By Phil Jarratt
Well, it was a different surfing festival opening weekend from our perspective, I have to say, the first in more than a dozen years that our family wasn’t directly responsible for, and hadn’t gone through the anguish of hourly consulting swell and weather maps, and even more frequently running the calculator over the costs blowout while praying that the rashies, the tee shirts, the water bottles, even the tents and the grog would arrive on time.
Anyone who has ever run an event, big or small, whether it’s a school fete or an international festival, knows the feeling, the slight nausea when you make a list of all the stuff you haven’t done, the sleepless, sweaty nights as you try to balance the budget in your head, the long, mind-numbing days on the sand with a crumpled site map, trying to appease the latest bellicose resort manager who thinks he owns a public beach… the list goes on.
And even though I took a step back in 2015, and played more of a figurehead role while my daughters ran the show, it was still the family business, and we all shared the sweat and the buzz, in about equal measure, until last year when we called a halt, for all the right reasons. Which doesn’t make it any easier to sever the emotional ties you have to something that has absorbed more than 20 years of a life (in my case) and been something they grew up with and loved (in the case of our daughters).
So yeah, there was a tear in a few eyes as we watched a new era begin last weekend, but only because this festival has meant so much to us over so long, for me a quarter century since we put up a few bucks and our publishing company became a sponsor of the fledgling Noosa Longboard Classic, and 21 years since we turned it into a festival and took over its administration.
But under somewhat difficult post-TC Oma circumstances, while blessed with waves, the festival lives on, and I enjoyed leading the traditional paddle-out with Mayor Tony Wellington, festival director John Finlay, Noosa Mal Club president Craig Johnson and a host of hot-to-trot competitors, locals and stoked groms. As I said when we formed the circle beyond the break on Saturday evening, it’s always so good to feel the pulse of a new swell under your board when we perform this ritual. You know that even better waves are on the way.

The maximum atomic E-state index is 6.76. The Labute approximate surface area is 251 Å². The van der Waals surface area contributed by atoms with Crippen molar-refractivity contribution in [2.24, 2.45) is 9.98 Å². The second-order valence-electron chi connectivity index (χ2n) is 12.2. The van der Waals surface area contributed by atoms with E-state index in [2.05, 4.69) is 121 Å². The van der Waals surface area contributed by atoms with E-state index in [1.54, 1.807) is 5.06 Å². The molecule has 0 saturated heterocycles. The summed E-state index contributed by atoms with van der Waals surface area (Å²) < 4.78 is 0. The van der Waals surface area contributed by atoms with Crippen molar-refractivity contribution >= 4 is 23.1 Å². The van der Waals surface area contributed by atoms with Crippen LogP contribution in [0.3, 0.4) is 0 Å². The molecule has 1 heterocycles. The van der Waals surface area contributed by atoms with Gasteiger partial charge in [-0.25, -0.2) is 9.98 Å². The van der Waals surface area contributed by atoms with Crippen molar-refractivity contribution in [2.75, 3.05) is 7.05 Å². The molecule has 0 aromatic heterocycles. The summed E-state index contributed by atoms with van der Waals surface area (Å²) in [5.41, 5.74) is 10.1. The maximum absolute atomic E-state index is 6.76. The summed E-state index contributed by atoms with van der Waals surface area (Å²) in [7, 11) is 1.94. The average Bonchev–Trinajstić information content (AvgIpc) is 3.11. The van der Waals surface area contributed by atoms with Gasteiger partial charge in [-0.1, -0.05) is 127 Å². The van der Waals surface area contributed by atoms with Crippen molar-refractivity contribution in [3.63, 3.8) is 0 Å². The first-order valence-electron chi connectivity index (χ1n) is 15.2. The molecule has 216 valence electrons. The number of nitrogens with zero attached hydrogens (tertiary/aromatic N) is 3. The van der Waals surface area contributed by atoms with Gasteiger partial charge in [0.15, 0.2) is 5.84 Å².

Another great aspect to opening weekend was the performance on Saturday night at the beach stage of festival long-time regulars Band of Frequencies, and on Sunday afternoon of Mat McHugh and his trio. Apart from being the surfiest band around, Shannon, OJ and the boys have been part of the furniture at the Noosa surf fest forever, and way back in 2010, they played support to The Beautiful Girls at our mega-concert at Lions Park. So how cool was it that Girls founder Mat McHugh made it back to the festival this year, with tour band drummer Bobby Alu and bassist Paulie B, who helped us produce our Wood & Foam soundtrack album with the Freaks a couple of years ago.
So, beers all round, happy days, and booking person, thank you for making my weekend.
The kids are alright
It’s a great song by The Who (or reprised by Eddie Vedder if you’re merely middle-aged) but it sprang to mind as I watched the beautiful classic longboarding of the junior longboard finals last weekend.
Although sometimes I wonder if the appeal of longboarding can continue to resonate with our youngest surfers in this Insta-driven world, a display like I saw last weekend can do the heart a lot of good. While there are a lot of great young Noosa longboarders – and the Lethbridges, Bowreys, Brewers, Gowers, Grohs and Cairns all performed admirably – the internationals won the day, with some elegant surfing beyond their years.
Of course, we’ve seen the powerful young waterman Kaniela Stewart coming for a couple of years now, but in his final junior year, the Hawaiian has really stepped up in size, power and style. Watch out world. Likewise, California’s Avalon Gall has shown promise for a couple of years and now seems to have truly blossomed.
In the under 15 grom ranks, Waikiki super slider Kelis Kalepaa was just sensational in the girls, while Californian prodigy Tommy Coleman, who didn’t even know the rules last year, showed that he’s all over the game now.
Good one, groms. Loved your style.